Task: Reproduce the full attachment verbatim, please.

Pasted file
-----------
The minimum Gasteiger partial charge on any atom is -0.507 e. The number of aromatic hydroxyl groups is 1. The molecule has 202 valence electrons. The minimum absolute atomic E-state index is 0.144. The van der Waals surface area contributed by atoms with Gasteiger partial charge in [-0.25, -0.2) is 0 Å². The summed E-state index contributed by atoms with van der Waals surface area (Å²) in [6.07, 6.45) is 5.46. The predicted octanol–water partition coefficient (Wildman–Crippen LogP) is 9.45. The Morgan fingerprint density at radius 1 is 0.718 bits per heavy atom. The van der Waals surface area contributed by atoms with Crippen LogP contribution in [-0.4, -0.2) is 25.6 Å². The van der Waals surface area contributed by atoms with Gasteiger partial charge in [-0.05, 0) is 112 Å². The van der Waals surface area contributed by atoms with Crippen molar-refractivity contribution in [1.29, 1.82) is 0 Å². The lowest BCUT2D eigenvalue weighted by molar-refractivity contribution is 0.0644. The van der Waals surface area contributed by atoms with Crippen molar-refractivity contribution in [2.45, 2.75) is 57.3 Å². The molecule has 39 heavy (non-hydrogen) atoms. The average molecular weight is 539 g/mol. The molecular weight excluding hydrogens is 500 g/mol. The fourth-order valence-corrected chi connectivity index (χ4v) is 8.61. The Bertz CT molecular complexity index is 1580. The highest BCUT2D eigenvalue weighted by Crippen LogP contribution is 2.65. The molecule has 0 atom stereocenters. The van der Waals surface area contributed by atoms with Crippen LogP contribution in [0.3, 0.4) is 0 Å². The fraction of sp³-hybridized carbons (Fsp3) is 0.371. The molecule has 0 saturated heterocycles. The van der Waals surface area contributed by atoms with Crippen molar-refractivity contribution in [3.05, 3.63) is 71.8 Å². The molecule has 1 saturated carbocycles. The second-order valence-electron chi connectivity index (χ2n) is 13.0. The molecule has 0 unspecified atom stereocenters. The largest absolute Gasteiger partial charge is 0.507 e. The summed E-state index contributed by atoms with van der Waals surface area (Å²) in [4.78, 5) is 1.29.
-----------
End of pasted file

The minimum Gasteiger partial charge on any atom is -0.507 e. The number of aromatic hydroxyl groups is 1. The molecule has 202 valence electrons. The minimum absolute atomic E-state index is 0.144. The van der Waals surface area contributed by atoms with Gasteiger partial charge in [-0.25, -0.2) is 0 Å². The summed E-state index contributed by atoms with van der Waals surface area (Å²) in [6.07, 6.45) is 5.46. The predicted octanol–water partition coefficient (Wildman–Crippen LogP) is 9.45. The Morgan fingerprint density at radius 1 is 0.718 bits per heavy atom. The van der Waals surface area contributed by atoms with Crippen LogP contribution in [-0.4, -0.2) is 25.6 Å². The van der Waals surface area contributed by atoms with Gasteiger partial charge in [-0.05, 0) is 112 Å². The van der Waals surface area contributed by atoms with Crippen molar-refractivity contribution in [1.29, 1.82) is 0 Å². The lowest BCUT2D eigenvalue weighted by molar-refractivity contribution is 0.0644. The van der Waals surface area contributed by atoms with Crippen molar-refractivity contribution in [2.45, 2.75) is 57.3 Å². The molecule has 39 heavy (non-hydrogen) atoms. The average molecular weight is 539 g/mol. The molecular weight excluding hydrogens is 500 g/mol. The fourth-order valence-corrected chi connectivity index (χ4v) is 8.61. The Bertz CT molecular complexity index is 1580. The highest BCUT2D eigenvalue weighted by Crippen LogP contribution is 2.65. The molecule has 0 atom stereocenters. The van der Waals surface area contributed by atoms with Crippen LogP contribution in [0.3, 0.4) is 0 Å². The fraction of sp³-hybridized carbons (Fsp3) is 0.371. The molecule has 0 saturated heterocycles. The van der Waals surface area contributed by atoms with Crippen molar-refractivity contribution in [3.05, 3.63) is 71.8 Å². The molecule has 1 saturated carbocycles. The second-order valence-electron chi connectivity index (χ2n) is 13.0. The molecule has 0 unspecified atom stereocenters. The largest absolute Gasteiger partial charge is 0.507 e. The summed E-state index contributed by atoms with van der Waals surface area (Å²) in [4.78, 5) is 1.29.